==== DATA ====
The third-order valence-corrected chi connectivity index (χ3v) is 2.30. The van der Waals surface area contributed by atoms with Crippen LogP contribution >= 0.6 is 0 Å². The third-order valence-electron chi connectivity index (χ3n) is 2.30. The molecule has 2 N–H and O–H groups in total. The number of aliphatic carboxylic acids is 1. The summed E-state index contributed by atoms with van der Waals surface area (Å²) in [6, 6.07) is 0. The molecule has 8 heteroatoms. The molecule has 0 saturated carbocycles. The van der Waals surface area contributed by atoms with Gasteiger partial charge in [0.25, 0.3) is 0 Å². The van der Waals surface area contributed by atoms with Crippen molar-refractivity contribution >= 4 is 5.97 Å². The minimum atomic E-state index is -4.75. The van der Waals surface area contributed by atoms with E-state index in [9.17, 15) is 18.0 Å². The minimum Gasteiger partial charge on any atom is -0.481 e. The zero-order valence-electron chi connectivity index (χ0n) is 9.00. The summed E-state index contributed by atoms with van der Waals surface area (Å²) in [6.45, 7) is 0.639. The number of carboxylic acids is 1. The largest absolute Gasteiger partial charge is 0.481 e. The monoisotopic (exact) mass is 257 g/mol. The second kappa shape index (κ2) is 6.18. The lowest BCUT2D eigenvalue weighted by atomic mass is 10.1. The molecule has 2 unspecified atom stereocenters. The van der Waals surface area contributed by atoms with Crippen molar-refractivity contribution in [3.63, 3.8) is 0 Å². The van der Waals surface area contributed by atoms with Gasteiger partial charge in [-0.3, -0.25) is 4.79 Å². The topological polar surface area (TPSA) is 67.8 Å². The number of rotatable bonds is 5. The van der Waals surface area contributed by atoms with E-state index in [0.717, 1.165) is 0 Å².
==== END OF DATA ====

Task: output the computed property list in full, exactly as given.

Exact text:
The third-order valence-corrected chi connectivity index (χ3v) is 2.30. The van der Waals surface area contributed by atoms with Crippen LogP contribution >= 0.6 is 0 Å². The third-order valence-electron chi connectivity index (χ3n) is 2.30. The molecule has 2 N–H and O–H groups in total. The number of aliphatic carboxylic acids is 1. The summed E-state index contributed by atoms with van der Waals surface area (Å²) in [6, 6.07) is 0. The molecule has 8 heteroatoms. The molecule has 0 saturated carbocycles. The van der Waals surface area contributed by atoms with Gasteiger partial charge in [0.25, 0.3) is 0 Å². The van der Waals surface area contributed by atoms with Crippen molar-refractivity contribution >= 4 is 5.97 Å². The minimum atomic E-state index is -4.75. The van der Waals surface area contributed by atoms with E-state index in [9.17, 15) is 18.0 Å². The minimum Gasteiger partial charge on any atom is -0.481 e. The zero-order valence-electron chi connectivity index (χ0n) is 9.00. The summed E-state index contributed by atoms with van der Waals surface area (Å²) in [6.45, 7) is 0.639. The number of carboxylic acids is 1. The largest absolute Gasteiger partial charge is 0.481 e. The monoisotopic (exact) mass is 257 g/mol. The second kappa shape index (κ2) is 6.18. The lowest BCUT2D eigenvalue weighted by atomic mass is 10.1. The molecule has 2 unspecified atom stereocenters. The van der Waals surface area contributed by atoms with Crippen molar-refractivity contribution in [3.63, 3.8) is 0 Å². The van der Waals surface area contributed by atoms with Gasteiger partial charge in [-0.3, -0.25) is 4.79 Å². The topological polar surface area (TPSA) is 67.8 Å². The number of rotatable bonds is 5. The van der Waals surface area contributed by atoms with E-state index in [0.717, 1.165) is 0 Å².